Q: “Where should my right foot be relative to the throttle and brake?”
A: Heel on the floor, in a position as close to being right in between the gas and brake pedals. This way, you can pivot or lean your foot to the right to use the throttle, and pivot/lean to the left for the brake. When braking, the ball of your right foot should be applying the brake pedal – which can feel odd if you’ve always applied the brake with the pedal in the middle of your foot.
It will take time to get used to this feeling that your foot is not going to slip off the brake pedal, but you’ll find that your foot is only on part of it – and that’s okay. In this way, your heel barely moves, and your foot just pivots/leans from right to left and back again as you use the pedals.
Some drivers have smaller feet, and might be driving a car with pedals that are high enough above the floor that it makes it difficult keep the heel on the floor. If that’s the case for you, and you’re driving a designated track car that you’re okay with modifying, I’d recommend building up the floor enough so the ball of your foot is on the middle of the brake pedal pad while your heel is still on the floor. This may involve mounting a plate on small “stilts” or spacers to raise up enough the area where your heel rests.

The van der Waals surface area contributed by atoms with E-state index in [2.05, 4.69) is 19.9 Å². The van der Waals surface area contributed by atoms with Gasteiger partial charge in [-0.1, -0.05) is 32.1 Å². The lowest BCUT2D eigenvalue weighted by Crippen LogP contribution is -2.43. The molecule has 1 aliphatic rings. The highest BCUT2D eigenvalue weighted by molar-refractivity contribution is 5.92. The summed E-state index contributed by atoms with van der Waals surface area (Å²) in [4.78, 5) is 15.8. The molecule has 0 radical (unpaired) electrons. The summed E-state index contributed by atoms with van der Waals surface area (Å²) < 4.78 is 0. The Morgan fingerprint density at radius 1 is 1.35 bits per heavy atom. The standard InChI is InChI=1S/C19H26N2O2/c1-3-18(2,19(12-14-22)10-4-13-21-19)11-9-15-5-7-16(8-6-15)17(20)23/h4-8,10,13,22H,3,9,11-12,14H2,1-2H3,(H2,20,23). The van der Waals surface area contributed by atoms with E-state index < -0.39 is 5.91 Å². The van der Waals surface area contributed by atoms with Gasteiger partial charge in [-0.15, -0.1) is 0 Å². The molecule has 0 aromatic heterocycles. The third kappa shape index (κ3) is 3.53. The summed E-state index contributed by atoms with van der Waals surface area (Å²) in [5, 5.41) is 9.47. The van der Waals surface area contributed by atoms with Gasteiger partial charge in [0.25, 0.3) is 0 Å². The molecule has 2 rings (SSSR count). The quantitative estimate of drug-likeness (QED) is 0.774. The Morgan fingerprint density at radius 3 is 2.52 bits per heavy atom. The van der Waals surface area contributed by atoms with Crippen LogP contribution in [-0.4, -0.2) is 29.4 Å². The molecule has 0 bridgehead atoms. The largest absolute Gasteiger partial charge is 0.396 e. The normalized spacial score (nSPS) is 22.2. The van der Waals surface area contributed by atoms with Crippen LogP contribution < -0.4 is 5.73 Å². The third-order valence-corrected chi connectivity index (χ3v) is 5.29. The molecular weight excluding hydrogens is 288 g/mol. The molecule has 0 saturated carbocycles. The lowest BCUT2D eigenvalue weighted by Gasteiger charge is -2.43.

As I mentioned, it can take a bit of time to get used to this. In fact, that is usually a bigger factor than having a smaller foot, and with some practice you’ll feel comfortable applying the brake with the ball and toes of your foot. Doing so will result in much more sensitivity to applying and modulating the brakes, as well as a quicker and smoother transition from throttle to brakes and back to throttle.